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Related In: Results  -  Collection

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Show All Figures
getmorefigures.php?uid=PMC4490410&req=5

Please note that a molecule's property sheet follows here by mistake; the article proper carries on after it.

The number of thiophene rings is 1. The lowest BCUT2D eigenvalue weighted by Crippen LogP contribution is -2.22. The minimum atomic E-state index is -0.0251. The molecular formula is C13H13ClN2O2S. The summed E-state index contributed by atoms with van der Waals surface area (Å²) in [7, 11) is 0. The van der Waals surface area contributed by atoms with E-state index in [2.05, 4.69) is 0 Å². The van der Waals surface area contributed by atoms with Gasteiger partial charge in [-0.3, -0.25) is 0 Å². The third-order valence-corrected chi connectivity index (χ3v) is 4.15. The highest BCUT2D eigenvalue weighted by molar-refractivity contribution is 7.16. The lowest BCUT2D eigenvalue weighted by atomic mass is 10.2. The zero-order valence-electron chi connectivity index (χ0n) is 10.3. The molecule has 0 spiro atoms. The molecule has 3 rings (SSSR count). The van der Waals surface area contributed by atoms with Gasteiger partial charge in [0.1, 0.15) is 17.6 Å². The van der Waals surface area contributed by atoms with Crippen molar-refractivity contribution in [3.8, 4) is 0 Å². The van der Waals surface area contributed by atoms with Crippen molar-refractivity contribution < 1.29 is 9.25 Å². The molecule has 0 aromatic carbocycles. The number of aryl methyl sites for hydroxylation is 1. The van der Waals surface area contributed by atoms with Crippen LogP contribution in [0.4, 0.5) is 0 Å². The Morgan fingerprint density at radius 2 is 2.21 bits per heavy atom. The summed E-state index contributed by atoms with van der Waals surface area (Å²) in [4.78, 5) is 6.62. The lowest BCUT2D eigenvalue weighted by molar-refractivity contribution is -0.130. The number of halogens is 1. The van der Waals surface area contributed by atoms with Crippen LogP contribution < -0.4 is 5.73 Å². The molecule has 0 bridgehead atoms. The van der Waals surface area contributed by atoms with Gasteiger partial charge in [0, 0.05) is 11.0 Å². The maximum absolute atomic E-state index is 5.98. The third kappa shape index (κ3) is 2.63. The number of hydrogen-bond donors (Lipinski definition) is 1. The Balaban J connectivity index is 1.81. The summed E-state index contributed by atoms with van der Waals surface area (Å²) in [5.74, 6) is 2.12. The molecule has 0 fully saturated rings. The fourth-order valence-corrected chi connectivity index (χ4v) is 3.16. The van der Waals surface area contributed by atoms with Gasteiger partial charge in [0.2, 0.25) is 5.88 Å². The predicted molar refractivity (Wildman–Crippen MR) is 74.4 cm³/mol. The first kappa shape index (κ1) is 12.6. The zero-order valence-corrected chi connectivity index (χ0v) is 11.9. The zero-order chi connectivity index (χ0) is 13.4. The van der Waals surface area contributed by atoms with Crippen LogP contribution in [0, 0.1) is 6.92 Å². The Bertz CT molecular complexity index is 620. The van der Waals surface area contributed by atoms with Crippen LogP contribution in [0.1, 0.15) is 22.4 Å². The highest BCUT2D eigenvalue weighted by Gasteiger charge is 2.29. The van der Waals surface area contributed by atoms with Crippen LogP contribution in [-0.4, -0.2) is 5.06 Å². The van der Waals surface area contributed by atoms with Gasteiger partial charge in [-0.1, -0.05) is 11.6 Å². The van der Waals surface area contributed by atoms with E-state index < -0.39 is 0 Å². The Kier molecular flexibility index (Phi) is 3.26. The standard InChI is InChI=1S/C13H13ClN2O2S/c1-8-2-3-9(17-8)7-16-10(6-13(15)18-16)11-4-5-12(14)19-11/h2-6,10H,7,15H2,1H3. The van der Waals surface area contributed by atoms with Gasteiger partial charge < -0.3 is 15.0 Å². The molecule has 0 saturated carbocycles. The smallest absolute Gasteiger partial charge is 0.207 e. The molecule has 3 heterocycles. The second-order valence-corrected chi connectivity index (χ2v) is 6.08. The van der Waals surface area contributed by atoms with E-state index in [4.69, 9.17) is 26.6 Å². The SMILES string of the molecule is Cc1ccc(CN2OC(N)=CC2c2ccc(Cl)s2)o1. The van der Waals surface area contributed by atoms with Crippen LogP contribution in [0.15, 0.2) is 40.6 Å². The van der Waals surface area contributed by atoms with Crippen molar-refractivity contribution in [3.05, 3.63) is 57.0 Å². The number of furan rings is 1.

f6: Multimers/toxicity/inclusions with 1-3 E46K-like mutations.(a) Schematic of human αS sequence showing engineered mutations (color-coded). Highly conserved KTKEGV motifs underlined, less conserved motifs dotted. (b) DSG-treated M17D cells expressing the indicated αS variants lysed in PBS/1% TX-100; graph (αS60:14 ratios by western blot densitometry) and western blots (Syn1, anti-DJ-1) represent N=3 experiments on different days. For this and the following graphs, WT set to 1 unless stated otherwise. (c) Analogous to (b) but 1 or 3 E→R substitutions. (d) Analogous to (b) using lentiviral pools; long and short western blot exposures, blots cut once as indicated. (e) Venus-YFP complementation assay by automated fluorescence reading. M17D/VN-αS cells transfected with αS-VC WT or mutant or Ran-VC (negative control). YFP fluorescence relative to WT; N=6 independent experiments on 3 different days using different DNA preparations. Representative western blots for αS (pAb C20) plus loading control β-actin. (f) Venus-YFP complementation assay by fluorescence microscopy; αS-VC (always WT) and 3 indicated VN-αS mutants were co-expressed (or not: -) in M17D cells; representative bright-field or fluorescent images and corresponding western blots (Syn1; β-actin as a loading control; blots cut as indicated). N=8 independent transfections on 3 different days. (g) Cytotoxicity assays: trypan blue exclusion for live cell count (N=18) relative to WT αS, Toxilight assay for adenylate kinase (a.k.) release relative to Bax (N=12), and western blot for cleaved PARP (representative of 6 independent experiments), each transfected as indicated or mock (-); plus western blots for αS (2F12) and β-actin (total lysates PBS/1% TX-100). (h) Western blots for αS (Syn1) and VDAC in TX-100-soluble fractions of M17D cells transfected as indicated. (i) Fluorescence microscopy of live M17D cells co-expressing RFP plus indicated αS-YFP variants; scale bar, 10 μm. Percentages of cells with inclusions were counted in a blinded fashion (right: N=3; 100 cells each). (j) Fluorescence microscopy of rat neurons (DIV14) transfected with indicated untagged αS variants; immunofluorescence with human-specific mAb 15G7; scale bar, 20 μm. Percentages of cells showing inclusions, blinded counting (right: N=3; 100 cells each). *P<0.05, **P<0.01; one-sided ANOVA (see Methods) for all quantifications shown; error bars, s.d.